Dining Table #1: A Depressing Table

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Blog entry by Huckleberry posted 08-23-2009 07:03 AM 1302 reads 0 times favorited 5 comments Add to Favorites Watch
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First off let say that this is going to be a tough project for me as I am not use to doing this type of things in the shop. I have a client who wants a dining table made for them and they want the knots, scratches, pits, and all of the other things that we don’t want in our finished projects. So as I said this is going to be a tough one for me as it kinda goes against what I have been doing for the last few years.
So I am looking for advice on how to accomplish the depressing of the wood to be able to give this couple what they want. It is going to be made out of ash, and the good thing about that is that my sawmill carries #2 common which will give me a better selection on knots. But is there more that I can do to achieve better results than just using knots. Any tid bits would be appreciated on this project. I will keep you posted on how this this table turns out.

-- I cut it twice and the damn thing is still too short!@#$%

5 comments so far

View Toolz's profile


1004 posts in 3915 days

#1 posted 08-23-2009 02:31 PM

You could bash it a bit with a ring full of old keys or clean chain to give it a distressed worn look.

-- Larry "Work like a Captain but Play like a Pirate!"

View a1Jim's profile


117272 posts in 3750 days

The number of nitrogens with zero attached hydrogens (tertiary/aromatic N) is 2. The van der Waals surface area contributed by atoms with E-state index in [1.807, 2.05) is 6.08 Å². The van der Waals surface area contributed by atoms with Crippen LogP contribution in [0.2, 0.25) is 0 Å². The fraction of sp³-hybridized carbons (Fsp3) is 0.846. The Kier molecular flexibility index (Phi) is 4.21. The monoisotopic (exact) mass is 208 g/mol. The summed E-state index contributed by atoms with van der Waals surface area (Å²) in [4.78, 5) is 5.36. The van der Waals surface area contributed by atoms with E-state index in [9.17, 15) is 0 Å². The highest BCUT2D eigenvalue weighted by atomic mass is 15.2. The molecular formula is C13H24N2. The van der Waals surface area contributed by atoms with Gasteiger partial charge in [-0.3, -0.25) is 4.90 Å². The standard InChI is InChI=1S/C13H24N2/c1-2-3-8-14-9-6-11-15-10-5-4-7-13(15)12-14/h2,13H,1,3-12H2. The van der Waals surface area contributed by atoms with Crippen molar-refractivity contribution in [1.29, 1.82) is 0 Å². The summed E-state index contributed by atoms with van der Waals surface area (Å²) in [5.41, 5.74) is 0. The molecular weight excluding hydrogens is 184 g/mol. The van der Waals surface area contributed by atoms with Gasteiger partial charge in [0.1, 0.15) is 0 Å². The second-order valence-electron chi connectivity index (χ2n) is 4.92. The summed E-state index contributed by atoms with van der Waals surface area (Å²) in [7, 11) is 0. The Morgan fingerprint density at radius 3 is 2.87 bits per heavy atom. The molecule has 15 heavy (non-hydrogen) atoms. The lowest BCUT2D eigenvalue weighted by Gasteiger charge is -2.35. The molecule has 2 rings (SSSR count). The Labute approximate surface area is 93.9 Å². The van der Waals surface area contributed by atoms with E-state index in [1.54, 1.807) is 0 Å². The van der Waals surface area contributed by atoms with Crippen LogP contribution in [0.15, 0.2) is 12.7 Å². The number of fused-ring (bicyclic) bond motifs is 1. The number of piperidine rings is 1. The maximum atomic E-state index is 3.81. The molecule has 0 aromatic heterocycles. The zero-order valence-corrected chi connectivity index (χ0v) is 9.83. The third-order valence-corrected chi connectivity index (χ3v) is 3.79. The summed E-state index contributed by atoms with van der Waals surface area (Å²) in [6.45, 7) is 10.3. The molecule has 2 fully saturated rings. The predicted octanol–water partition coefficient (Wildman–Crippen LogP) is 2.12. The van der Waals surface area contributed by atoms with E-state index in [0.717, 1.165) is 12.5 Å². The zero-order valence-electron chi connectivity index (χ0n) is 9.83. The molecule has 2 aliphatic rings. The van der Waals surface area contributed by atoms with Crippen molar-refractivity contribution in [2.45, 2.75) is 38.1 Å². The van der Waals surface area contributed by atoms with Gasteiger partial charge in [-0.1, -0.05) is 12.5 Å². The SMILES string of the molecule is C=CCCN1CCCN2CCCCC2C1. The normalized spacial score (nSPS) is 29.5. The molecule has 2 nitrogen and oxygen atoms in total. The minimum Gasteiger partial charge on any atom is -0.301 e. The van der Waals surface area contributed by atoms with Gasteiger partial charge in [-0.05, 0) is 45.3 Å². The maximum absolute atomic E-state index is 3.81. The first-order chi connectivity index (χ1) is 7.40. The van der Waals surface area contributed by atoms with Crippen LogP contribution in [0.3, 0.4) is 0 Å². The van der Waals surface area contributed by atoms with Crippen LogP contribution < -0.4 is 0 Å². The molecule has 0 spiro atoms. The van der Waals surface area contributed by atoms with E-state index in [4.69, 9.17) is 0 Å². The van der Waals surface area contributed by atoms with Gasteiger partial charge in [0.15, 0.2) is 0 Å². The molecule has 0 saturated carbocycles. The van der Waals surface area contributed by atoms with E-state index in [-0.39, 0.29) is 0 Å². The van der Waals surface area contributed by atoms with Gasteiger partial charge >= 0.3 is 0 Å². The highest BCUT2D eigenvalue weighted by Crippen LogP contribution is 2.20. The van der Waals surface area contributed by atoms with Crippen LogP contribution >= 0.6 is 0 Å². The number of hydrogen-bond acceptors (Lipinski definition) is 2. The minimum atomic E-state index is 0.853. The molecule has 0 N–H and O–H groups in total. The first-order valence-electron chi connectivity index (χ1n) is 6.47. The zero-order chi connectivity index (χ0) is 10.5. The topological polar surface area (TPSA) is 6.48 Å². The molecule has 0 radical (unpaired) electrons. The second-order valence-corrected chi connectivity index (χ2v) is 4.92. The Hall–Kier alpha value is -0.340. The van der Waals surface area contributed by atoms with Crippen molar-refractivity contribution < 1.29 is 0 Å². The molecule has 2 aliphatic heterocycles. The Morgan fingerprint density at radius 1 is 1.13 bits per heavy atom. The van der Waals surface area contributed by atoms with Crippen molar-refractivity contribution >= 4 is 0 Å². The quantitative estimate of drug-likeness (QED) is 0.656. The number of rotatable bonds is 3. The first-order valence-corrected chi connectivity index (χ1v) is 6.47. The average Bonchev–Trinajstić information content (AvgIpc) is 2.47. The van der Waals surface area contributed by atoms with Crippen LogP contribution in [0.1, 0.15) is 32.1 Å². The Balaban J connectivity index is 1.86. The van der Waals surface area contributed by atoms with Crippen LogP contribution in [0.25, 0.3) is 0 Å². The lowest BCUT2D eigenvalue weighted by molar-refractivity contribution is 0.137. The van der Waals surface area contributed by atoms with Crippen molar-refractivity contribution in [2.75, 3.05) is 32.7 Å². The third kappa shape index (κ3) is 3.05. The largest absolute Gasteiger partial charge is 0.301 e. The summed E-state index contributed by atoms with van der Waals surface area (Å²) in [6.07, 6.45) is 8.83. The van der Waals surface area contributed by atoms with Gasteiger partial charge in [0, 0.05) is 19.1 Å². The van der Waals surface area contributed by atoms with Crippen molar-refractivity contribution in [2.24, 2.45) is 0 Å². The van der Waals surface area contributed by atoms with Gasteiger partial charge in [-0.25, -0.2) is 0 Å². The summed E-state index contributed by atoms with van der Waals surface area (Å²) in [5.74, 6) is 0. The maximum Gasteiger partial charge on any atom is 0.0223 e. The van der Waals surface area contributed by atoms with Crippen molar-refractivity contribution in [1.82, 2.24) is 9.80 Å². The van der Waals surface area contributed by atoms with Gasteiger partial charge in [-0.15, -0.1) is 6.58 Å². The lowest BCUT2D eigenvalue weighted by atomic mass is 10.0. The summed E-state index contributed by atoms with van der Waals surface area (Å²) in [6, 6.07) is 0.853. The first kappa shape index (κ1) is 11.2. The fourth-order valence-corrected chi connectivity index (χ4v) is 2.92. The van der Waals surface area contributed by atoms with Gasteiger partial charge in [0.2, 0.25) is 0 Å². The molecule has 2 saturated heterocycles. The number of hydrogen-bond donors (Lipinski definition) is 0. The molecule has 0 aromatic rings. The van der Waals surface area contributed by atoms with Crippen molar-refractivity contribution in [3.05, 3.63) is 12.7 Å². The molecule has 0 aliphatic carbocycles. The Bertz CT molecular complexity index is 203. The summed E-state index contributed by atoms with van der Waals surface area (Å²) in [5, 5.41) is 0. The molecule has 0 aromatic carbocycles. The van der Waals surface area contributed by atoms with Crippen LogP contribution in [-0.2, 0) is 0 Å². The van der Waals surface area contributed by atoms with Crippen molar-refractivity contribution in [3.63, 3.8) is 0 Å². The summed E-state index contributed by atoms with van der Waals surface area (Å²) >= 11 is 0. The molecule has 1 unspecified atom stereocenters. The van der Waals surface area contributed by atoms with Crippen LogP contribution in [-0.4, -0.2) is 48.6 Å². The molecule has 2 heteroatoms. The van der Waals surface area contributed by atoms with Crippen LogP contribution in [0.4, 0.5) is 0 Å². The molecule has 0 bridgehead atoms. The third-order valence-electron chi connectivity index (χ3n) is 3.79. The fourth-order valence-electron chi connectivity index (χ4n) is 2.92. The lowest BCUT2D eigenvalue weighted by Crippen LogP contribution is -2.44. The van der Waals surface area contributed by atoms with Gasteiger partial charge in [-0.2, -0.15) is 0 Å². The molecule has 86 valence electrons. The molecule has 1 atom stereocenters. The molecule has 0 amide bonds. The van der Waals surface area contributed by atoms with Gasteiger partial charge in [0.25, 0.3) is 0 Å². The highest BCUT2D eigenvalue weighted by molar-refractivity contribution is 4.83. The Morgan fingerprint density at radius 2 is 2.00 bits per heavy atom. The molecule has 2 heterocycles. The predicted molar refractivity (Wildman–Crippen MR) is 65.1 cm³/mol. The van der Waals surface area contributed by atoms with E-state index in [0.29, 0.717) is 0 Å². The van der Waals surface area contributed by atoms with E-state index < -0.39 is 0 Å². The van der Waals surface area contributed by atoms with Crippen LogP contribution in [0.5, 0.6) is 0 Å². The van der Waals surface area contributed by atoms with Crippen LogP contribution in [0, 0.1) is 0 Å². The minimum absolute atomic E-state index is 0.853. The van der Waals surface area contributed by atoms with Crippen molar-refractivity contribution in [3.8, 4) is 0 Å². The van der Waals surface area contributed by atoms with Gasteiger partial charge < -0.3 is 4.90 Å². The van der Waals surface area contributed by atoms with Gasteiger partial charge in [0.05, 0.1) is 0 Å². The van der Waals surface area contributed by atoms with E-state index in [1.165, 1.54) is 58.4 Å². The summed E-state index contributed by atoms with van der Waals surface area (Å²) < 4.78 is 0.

#2 posted 08-23-2009 08:42 PM

I’ve seen guys use chains also a different color of paint or stain underneath and sand through the top coat around normal wear areas like the edges were one would bump or rub against the table over 100 years.

-- wood crafting & woodworking classes

View CaptainSkully's profile


1601 posts in 3731 days

#3 posted 08-24-2009 03:19 PM

The good thing and the bad thing about commission pieces is that it makes you work outside of your comfort zone. The vanity base I made went against a lot of the design choices I normally make, and in the end I loved it.

With regards to distressing your lumber, I seem to remember somebody going randomly at a slab with a small drill bit to give it a worm wood look. Possibly a wood burner tip to give it an aged look.

-- You can't control the wind, but you can trim your sails

View poroskywood's profile


618 posts in 3537 days

#4 posted 08-24-2009 03:51 PM

If the lumber is cut on a circle saw, I’ve always thought if you were to just sand it or skim plane it, it would leave the circle saw marks on the board but still be smooth a little dye might help bring them out also. This would not look as good on band sawn lumber. Any type of scuff mark would be enhanced by a little dye and sanding, like a swirl mark from your orbital sander.

-- There's many a slip betwixt a cup and a lip.--Scott

View aurora's profile


229 posts in 3425 days

#5 posted 09-17-2009 12:57 AM

try using some old reclaimed wood with authentic “enhancements” like powder post beetle holes, ant/termite holes, nail holes (wood turns black as the iron oxidizes). a word of caution: go over this lumber with a magnet and visual inspection before running it thru the planer or you’ll damage your blades. its wise to use some old nicked up blades to start with. using real antique lumber and timeless joinery will produce a killer piece. what ever wood is locally available will work. here in ohio, i use lots of old reclaimed oak, maple and popular, and occasionally walnut or wormy chestnut.
good luck !!

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